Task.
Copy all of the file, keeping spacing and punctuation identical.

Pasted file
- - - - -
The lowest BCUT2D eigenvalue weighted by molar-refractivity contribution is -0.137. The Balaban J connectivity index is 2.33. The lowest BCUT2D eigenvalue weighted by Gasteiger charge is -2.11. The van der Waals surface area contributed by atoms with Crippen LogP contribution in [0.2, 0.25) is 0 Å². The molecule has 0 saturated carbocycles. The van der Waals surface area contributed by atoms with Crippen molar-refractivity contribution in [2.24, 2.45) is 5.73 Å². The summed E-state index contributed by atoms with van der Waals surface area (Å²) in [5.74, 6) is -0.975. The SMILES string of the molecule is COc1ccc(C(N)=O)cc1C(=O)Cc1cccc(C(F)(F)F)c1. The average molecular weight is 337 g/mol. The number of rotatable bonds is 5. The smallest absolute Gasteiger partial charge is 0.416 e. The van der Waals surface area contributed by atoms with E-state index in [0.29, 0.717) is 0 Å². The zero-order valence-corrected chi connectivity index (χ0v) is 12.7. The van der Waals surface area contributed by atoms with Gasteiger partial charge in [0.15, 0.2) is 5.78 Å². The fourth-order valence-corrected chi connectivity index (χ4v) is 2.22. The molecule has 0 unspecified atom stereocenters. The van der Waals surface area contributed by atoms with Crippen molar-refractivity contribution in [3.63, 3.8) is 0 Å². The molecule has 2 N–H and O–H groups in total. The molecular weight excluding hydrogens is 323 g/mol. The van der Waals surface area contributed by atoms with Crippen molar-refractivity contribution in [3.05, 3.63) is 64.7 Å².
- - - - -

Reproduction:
The lowest BCUT2D eigenvalue weighted by molar-refractivity contribution is -0.137. The Balaban J connectivity index is 2.33. The lowest BCUT2D eigenvalue weighted by Gasteiger charge is -2.11. The van der Waals surface area contributed by atoms with Crippen LogP contribution in [0.2, 0.25) is 0 Å². The molecule has 0 saturated carbocycles. The van der Waals surface area contributed by atoms with Crippen molar-refractivity contribution in [2.24, 2.45) is 5.73 Å². The summed E-state index contributed by atoms with van der Waals surface area (Å²) in [5.74, 6) is -0.975. The SMILES string of the molecule is COc1ccc(C(N)=O)cc1C(=O)Cc1cccc(C(F)(F)F)c1. The average molecular weight is 337 g/mol. The number of rotatable bonds is 5. The smallest absolute Gasteiger partial charge is 0.416 e. The van der Waals surface area contributed by atoms with E-state index in [0.29, 0.717) is 0 Å². The zero-order valence-corrected chi connectivity index (χ0v) is 12.7. The van der Waals surface area contributed by atoms with Gasteiger partial charge in [0.15, 0.2) is 5.78 Å². The fourth-order valence-corrected chi connectivity index (χ4v) is 2.22. The molecule has 0 unspecified atom stereocenters. The van der Waals surface area contributed by atoms with Crippen molar-refractivity contribution in [3.63, 3.8) is 0 Å². The molecule has 2 N–H and O–H groups in total. The molecular weight excluding hydrogens is 323 g/mol. The van der Waals surface area contributed by atoms with Crippen molar-refractivity contribution in [3.05, 3.63) is 64.7 Å².